I’ll try to put my theory of normativity in a nutshell: Normativity is the uniquely human ability to collectively follow and enforce rules. Adopting normative systems was the move that brought us out of the state of nature and forms the foundation and framework for all human activities, including language, morality, and culture. It’s a deep philosophical problem because it frames everything we do. We don’t see it because it forms the background and the very ground that we stand on. Therefore we become embroiled in pointless meta-ethical disputes about “ought” and “good”.

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    • Normativity is not uniquely human; nearly all social species have their own established norms of behavior. Any ethologist will tell you that. And we have never left “the state of nature” whatever that could mean.

      Meta-ethical disputes are not pointless. They help clarify our understandings about the nature and meaning of morality. As Wittgenstein observed, most problems in philosophy are about problems of language and meaning.

      Liked by 1 person

      • Joe,
        first you say
        Normativity is not uniquely human; nearly all social species have their own established norms of behavior.

        and then you say
        most problems in philosophy are about problems of language and meaning.

        Your use of the word “Normativity” perfectly illustrates the latter point. You and Charles have implicitly assigned different meanings to the word, hence the “problem“.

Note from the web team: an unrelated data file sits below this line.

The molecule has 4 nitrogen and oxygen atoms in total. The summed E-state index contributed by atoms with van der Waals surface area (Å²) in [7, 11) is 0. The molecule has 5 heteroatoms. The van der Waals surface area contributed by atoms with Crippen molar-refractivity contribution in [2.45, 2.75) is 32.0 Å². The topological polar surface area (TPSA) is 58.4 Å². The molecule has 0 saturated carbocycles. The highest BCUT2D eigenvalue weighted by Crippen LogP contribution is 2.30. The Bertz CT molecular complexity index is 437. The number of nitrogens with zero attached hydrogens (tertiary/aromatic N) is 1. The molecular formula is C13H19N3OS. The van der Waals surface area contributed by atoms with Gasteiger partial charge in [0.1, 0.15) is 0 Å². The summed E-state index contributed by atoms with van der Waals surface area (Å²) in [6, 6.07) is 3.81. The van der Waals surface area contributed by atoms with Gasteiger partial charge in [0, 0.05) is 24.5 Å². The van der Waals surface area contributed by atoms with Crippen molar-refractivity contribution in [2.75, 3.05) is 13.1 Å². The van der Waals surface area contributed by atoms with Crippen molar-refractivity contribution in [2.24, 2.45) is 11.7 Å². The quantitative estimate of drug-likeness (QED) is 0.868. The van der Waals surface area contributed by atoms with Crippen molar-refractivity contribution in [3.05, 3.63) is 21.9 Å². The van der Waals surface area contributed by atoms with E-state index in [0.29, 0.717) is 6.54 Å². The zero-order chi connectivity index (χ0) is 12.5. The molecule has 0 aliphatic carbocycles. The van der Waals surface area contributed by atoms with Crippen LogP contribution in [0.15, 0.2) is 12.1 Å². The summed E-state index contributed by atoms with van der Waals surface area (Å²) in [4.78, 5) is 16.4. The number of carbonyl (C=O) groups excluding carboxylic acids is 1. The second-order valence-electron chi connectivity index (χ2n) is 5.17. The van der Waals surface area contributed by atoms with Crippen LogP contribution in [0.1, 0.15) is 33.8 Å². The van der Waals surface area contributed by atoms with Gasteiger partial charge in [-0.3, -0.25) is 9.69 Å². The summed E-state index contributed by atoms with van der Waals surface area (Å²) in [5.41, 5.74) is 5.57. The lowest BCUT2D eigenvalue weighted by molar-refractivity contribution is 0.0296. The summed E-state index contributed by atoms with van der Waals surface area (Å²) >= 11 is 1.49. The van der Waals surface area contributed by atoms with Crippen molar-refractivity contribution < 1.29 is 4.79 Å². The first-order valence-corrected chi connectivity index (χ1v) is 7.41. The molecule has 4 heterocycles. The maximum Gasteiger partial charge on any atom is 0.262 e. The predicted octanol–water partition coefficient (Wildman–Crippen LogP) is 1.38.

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        • Peter,

          “Your use of the word “Normativity” perfectly illustrates the latter point. You and Charles have implicitly assigned different meanings to the word, hence the “problem“.”

          Huh? You need to elaborate on how we are assigning different meanings to normativity. I wasn’t disputing how Charles was using or defining normativity, only that it was not uniquely human.

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          • Remember that you invoked Wittgenstein, language and meaning. Now it so happens that I agree with you in this respect. But then you must bear the consequences of this invocation, understanding that we are talking about language and meaning. Consequently you must clarify your terms and endeavour to understand how other people might use the terms differently.